“This is a completely revolutionary deal,” defends economist Christian Chavagnox

"This is a completely revolutionary deal," defends economist Christian Chavagnox

“This is a completely revolutionary deal.”Christian Chavagnox, editorialist economist at Alternative Economics in France, justifies on Thursday, July 1, after 130 countries signed an agreement paying a 15% minimum tax on the profits of multinational corporations. This agreement “Earn 7 billion euros a year, it’s not easy”, He continued. It also helps to distribute profits more evenly between the countries where these large groups are headquartered and the countries in which they operate. This is a factor that directly targets the digital giants. “All countries that do not implement this agreement will see the money go to the foreign tax authorities. This will not be a good policy.”

franceinfo: Is this deal really historic, as Bruno Le Meyer says?

Christian Chavagnex: This is a completely revolutionary agreement because it lists two key principles that do not yet exist. First, you may be a multinational company that is not in France, you artificially transfer your profits to tax bases, and we will force you to return the tax revenue to France. The second revolutionary principle is that we establish a minimum tax rate on profits made by multinational companies abroad. These large corporations use tax bases to levy 1, 2, 3% tax. The contract says it will be at least 15%. So, if they impose a 3% tax, France can take the difference between 3 and 15%, and when you take it all in, we had a recent note that, as the Minister made clear, it should bring us about 7 billion euros a year, which is not trivial.

Only 130 countries have signed up. This means that there are countries that have refused to sign this agreement. What are the possible consequences of implementing this?

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Any. The consequences will be theirs. There are 130 countries out of 139. Unfortunately, there are a few European countries, including Ireland, Hungary and Estonia, as well as some countries like Barbados. But we do not need their agreement to apply this agreement. Because the French tax authorities, if they say tomorrow: ‘You settled in Ireland, thank you Ireland, you have a rate of 3 to 4%, I will take the difference between 3 to 4% and 15%.’ If Ireland does not do this with these multinationals, the tax authorities from other countries will be able to recover the money. So all the countries that do not implement this agreement will see the money going to the foreign tax authorities. This is not really a good policy.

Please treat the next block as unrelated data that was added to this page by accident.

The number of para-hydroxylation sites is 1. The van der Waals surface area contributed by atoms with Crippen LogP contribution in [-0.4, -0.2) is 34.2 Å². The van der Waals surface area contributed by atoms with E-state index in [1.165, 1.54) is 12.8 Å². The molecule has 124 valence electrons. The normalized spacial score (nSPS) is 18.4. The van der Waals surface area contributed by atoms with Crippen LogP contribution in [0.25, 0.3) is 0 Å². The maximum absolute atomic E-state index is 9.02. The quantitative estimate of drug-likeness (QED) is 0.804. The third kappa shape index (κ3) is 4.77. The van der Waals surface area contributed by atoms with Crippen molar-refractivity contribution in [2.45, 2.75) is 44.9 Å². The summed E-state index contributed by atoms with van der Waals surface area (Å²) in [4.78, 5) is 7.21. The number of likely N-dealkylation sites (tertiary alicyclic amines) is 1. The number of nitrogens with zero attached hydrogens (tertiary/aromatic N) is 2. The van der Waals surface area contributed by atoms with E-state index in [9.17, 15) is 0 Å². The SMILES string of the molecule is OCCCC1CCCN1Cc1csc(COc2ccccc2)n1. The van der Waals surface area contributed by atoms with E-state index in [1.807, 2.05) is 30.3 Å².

Why sign important countries at the bottom of the page?

This is the American presence. Although Bruno Le Meyer, with his GAFA tax, almost broke the whole debate, this is the reality. Unfortunately, Biden’s United States said: ‘We are prepared to impose this global tax on our own companies that have hidden their profits in European tax bases.’ France and Germany are recovering their tax bases from Google and Facebook. Europe has a little bit of a chain behind it because it is led by the US. Although the tensions between the United States and China are as strong as we know them today, we see the United States and China as major emerging nations capable of large-scale reconciliation. The direction of the global public good. We are going to give back the tax base and budget revenue to all the major countries. Germany and we will take advantage of this. All major developing countries will benefit. We can finance our pensions and finance whatever we need. It’s an agreement that changes the rules of the game to tax multinationals. It’s been a century since we knew that.

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Companies in history, losers or winners?

Without the agreements, France would have had the GAFA tax, and so would Australia. The Indians did the same. Italians, English. We would have had a multiplication of national taxes, which would have been obligatory to negotiate with these big companies, I do not know how many tax authorities around the world. But all over the world there is an organization that sets the rules and everyone is equal. There are thousands of multinational companies that affect this minimum rate. I think it would be good for them even if they pay a little more tax.

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